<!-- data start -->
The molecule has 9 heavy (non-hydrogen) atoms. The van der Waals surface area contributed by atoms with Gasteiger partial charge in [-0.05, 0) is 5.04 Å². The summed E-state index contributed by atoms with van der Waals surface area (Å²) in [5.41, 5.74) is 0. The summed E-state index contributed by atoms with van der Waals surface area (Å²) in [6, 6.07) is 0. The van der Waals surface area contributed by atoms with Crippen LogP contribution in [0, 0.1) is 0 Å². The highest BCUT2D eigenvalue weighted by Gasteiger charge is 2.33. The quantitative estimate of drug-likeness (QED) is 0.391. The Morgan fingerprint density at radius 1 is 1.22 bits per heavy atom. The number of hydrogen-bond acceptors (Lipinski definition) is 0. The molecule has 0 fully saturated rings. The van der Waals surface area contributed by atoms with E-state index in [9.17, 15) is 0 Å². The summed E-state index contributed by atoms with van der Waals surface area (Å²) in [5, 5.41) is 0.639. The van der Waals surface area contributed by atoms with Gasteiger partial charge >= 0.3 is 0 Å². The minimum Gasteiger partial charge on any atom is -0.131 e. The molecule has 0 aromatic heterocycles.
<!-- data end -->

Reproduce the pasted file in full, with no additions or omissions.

The molecule has 9 heavy (non-hydrogen) atoms. The van der Waals surface area contributed by atoms with Gasteiger partial charge in [-0.05, 0) is 5.04 Å². The summed E-state index contributed by atoms with van der Waals surface area (Å²) in [5.41, 5.74) is 0. The summed E-state index contributed by atoms with van der Waals surface area (Å²) in [6, 6.07) is 0. The van der Waals surface area contributed by atoms with Crippen LogP contribution in [0, 0.1) is 0 Å². The highest BCUT2D eigenvalue weighted by Gasteiger charge is 2.33. The quantitative estimate of drug-likeness (QED) is 0.391. The Morgan fingerprint density at radius 1 is 1.22 bits per heavy atom. The number of hydrogen-bond acceptors (Lipinski definition) is 0. The molecule has 0 fully saturated rings. The van der Waals surface area contributed by atoms with E-state index in [9.17, 15) is 0 Å². The summed E-state index contributed by atoms with van der Waals surface area (Å²) in [5, 5.41) is 0.639. The van der Waals surface area contributed by atoms with Gasteiger partial charge >= 0.3 is 0 Å². The minimum Gasteiger partial charge on any atom is -0.131 e. The molecule has 0 aromatic heterocycles.